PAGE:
Format: DVD from Northern Illinois University on kick-ass portable DVD player.
I frequently like to think of myself as the smartest guy in the room, a bit of ego and mental narcissism I freely admit to. I know that more often than not, I’m not the smartest guy in the room. A film like Guy Maddin’s Archangel is all it really takes to prove to me that I am often a novice when it comes to deciphering some of the more obtuse films that exist in this world. As a viewer and critic, this is the most difficult thing I’ve had to write in a number of months, perhaps since I started this project.
Archangel certainly has a plot of sorts, and characters and all that, but it also feels completely random. It’s surrealist cinema, which always strikes me sideways. I never know if I’m supposed to take it seriously or if I should be laughing at it.
So let’s talk about plot, shall we? It’s 1919 and World War I is over, but no one has told the people living in and around the city of Archangel. One of those people is John Boles (Kyle McCulloch) who is mourning the death of his love, Iris far more than he is mourning the fact that he has only one leg. He has promised to sanctify her cremains in the White Sea, but he loses the urn overboard a ship. This causes him no end of mental anguish that manifests itself into something like amnesia.
He is billeted in the house of a family that consists of the elderly Baba (Margaret Anne MacLeod), the obese and cowardly Jannings (Michael Gottli), his wife Danchuk (Sarah Neville), their son Geza (David Falkenburg), and an infant. Also evidently living in the house is Veronkha (Kathy Marykuca), who might or might not be married to Philbin (Ari Cohen). Philbin is also suffering from something like amnesia and believes that every night is his wedding night. Boles believes that Veronkha is actually Iris and pursues her, and Danchuk pursues him.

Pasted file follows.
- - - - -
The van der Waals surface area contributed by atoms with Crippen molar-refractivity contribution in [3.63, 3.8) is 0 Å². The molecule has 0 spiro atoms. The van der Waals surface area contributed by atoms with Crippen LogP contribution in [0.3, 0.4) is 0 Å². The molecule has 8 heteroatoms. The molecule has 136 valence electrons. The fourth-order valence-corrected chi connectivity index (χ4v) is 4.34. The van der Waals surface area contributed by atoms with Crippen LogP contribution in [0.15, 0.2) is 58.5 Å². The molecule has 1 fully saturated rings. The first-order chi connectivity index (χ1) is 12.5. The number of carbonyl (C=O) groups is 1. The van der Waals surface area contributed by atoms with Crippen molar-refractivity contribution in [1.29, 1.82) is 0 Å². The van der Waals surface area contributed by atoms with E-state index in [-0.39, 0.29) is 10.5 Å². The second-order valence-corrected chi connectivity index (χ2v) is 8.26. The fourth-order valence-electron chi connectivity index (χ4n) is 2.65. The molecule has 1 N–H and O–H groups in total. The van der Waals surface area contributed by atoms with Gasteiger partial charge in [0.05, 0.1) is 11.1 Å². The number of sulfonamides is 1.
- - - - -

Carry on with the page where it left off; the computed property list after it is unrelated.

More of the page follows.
And then there’s lots of revelations and battle scenes and Veronkha decides she loves Boles and suffers her own amnesia, turning into Iris. Boles decides that the infant is his. Everyone goes off to war except for Jannings, who stays home and is gutted by the terrifying, semi-human Bolsheviks. He overcomes his cowardice, though, fighting back and killing one with his own intestines before calmly going back to where he was, lying down, and dying.
And then Veronkha runs away and Boles chases her and she remarries Philbin despite having annulled their first marriage and they fly away in a biplane while Boles stays on the ground and rides in a cart. Whatever.
Throughout this movie, particular moments struck me with the overriding thought of “What the fu…hell?” Not much of it makes sense. Geza complains to Philbin that his father died a coward and Philbin responds by saying that everything happens for a reason—someone shaved off his mustache in the night. Seriously, what the fu…hell? Should I be taking notes on this and trying to figure out what it means or should I look at a piece of dialog like that and laugh?
It’s evident that Maddin is paying a great deal of homage to the silents with this film. Everything oozes silent film heritage from the costuming, lighting, make up, sets, and title cards. This is a modern take on German expressionism without question. It’s also an homage to David Lynch. The first thing I thought of in terms of comparison while watching this was Eraserhead and it’s an opinion that never left me.
The version of this film that I found promised glorious black and white photography, which is much nicer than what I actually did get. What I got was a lot of muddy scenery, scenes that were difficult to see from any angle, and even title cards that were so faded at times that I had to pause the film and get an inch away to see what they said.
Also on this DVD were a couple other Maddin films. I watched the short called The Heart of the World, and I recommend it highly. I certainly recommend it far more than I do Archangel.
Why to watch Archangel: A true artistic vision of film.
Why not to watch: It’s the damnedest 80 minutes or so you’ll spend in front of a screen.